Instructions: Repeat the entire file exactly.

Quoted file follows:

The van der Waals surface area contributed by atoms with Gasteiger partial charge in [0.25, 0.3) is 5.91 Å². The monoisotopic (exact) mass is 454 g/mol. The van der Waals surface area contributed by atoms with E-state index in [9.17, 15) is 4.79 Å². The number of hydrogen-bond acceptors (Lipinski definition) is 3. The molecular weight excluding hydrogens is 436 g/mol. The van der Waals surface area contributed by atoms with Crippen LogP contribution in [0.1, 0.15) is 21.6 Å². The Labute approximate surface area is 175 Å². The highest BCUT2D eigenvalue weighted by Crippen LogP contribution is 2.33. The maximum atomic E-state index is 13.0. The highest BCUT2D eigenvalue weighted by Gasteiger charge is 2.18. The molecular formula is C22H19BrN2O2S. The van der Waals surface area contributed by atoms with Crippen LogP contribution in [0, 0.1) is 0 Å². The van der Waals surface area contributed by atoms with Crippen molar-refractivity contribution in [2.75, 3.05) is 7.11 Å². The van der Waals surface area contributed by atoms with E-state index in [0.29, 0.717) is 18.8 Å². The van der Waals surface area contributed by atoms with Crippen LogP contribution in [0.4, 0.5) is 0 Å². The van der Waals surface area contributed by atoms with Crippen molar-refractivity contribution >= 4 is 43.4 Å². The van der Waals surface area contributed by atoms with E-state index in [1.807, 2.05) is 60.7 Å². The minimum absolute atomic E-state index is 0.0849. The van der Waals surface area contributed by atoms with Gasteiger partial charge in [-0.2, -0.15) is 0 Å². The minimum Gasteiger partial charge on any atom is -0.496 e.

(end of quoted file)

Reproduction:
The van der Waals surface area contributed by atoms with Gasteiger partial charge in [0.25, 0.3) is 5.91 Å². The monoisotopic (exact) mass is 454 g/mol. The van der Waals surface area contributed by atoms with E-state index in [9.17, 15) is 4.79 Å². The number of hydrogen-bond acceptors (Lipinski definition) is 3. The molecular weight excluding hydrogens is 436 g/mol. The van der Waals surface area contributed by atoms with Crippen LogP contribution in [0.1, 0.15) is 21.6 Å². The Labute approximate surface area is 175 Å². The highest BCUT2D eigenvalue weighted by Crippen LogP contribution is 2.33. The maximum atomic E-state index is 13.0. The highest BCUT2D eigenvalue weighted by Gasteiger charge is 2.18. The molecular formula is C22H19BrN2O2S. The van der Waals surface area contributed by atoms with Crippen LogP contribution in [0, 0.1) is 0 Å². The van der Waals surface area contributed by atoms with Crippen molar-refractivity contribution in [2.75, 3.05) is 7.11 Å². The van der Waals surface area contributed by atoms with E-state index in [0.29, 0.717) is 18.8 Å². The van der Waals surface area contributed by atoms with Crippen LogP contribution in [0.4, 0.5) is 0 Å². The van der Waals surface area contributed by atoms with Crippen molar-refractivity contribution >= 4 is 43.4 Å². The van der Waals surface area contributed by atoms with E-state index in [1.807, 2.05) is 60.7 Å². The minimum absolute atomic E-state index is 0.0849. The van der Waals surface area contributed by atoms with Gasteiger partial charge in [-0.2, -0.15) is 0 Å². The minimum Gasteiger partial charge on any atom is -0.496 e.